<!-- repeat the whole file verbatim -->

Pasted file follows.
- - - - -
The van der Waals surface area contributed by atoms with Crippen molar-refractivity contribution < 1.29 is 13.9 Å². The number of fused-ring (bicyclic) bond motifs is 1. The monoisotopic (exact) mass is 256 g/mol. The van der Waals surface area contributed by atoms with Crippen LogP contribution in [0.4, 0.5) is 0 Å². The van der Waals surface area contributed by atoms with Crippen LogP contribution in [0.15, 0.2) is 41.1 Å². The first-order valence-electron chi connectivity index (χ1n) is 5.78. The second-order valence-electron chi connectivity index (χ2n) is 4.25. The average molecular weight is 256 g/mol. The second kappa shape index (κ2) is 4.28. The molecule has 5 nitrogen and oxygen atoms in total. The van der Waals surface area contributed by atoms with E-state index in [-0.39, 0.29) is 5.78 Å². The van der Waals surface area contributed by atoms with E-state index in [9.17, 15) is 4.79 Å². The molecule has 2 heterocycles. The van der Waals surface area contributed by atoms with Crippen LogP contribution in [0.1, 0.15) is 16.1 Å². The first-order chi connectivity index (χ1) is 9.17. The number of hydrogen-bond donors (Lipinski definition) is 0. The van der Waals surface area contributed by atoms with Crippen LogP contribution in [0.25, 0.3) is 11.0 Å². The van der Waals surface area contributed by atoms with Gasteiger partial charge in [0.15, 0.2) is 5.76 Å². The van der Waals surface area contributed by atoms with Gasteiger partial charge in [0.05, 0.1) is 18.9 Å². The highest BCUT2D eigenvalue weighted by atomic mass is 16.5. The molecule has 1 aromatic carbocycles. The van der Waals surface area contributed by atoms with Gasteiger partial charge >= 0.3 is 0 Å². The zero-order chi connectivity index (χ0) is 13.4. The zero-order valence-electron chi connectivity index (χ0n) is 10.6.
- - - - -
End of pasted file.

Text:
The van der Waals surface area contributed by atoms with Crippen molar-refractivity contribution < 1.29 is 13.9 Å². The number of fused-ring (bicyclic) bond motifs is 1. The monoisotopic (exact) mass is 256 g/mol. The van der Waals surface area contributed by atoms with Crippen LogP contribution in [0.4, 0.5) is 0 Å². The van der Waals surface area contributed by atoms with Crippen LogP contribution in [0.15, 0.2) is 41.1 Å². The first-order valence-electron chi connectivity index (χ1n) is 5.78. The second-order valence-electron chi connectivity index (χ2n) is 4.25. The average molecular weight is 256 g/mol. The second kappa shape index (κ2) is 4.28. The molecule has 5 nitrogen and oxygen atoms in total. The van der Waals surface area contributed by atoms with E-state index in [-0.39, 0.29) is 5.78 Å². The van der Waals surface area contributed by atoms with E-state index in [9.17, 15) is 4.79 Å². The molecule has 2 heterocycles. The van der Waals surface area contributed by atoms with Crippen LogP contribution in [0.1, 0.15) is 16.1 Å². The first-order chi connectivity index (χ1) is 9.17. The number of hydrogen-bond donors (Lipinski definition) is 0. The van der Waals surface area contributed by atoms with Crippen LogP contribution in [0.25, 0.3) is 11.0 Å². The van der Waals surface area contributed by atoms with Gasteiger partial charge in [0.15, 0.2) is 5.76 Å². The van der Waals surface area contributed by atoms with Gasteiger partial charge in [0.05, 0.1) is 18.9 Å². The highest BCUT2D eigenvalue weighted by atomic mass is 16.5. The molecule has 1 aromatic carbocycles. The van der Waals surface area contributed by atoms with Gasteiger partial charge >= 0.3 is 0 Å². The zero-order chi connectivity index (χ0) is 13.4. The zero-order valence-electron chi connectivity index (χ0n) is 10.6.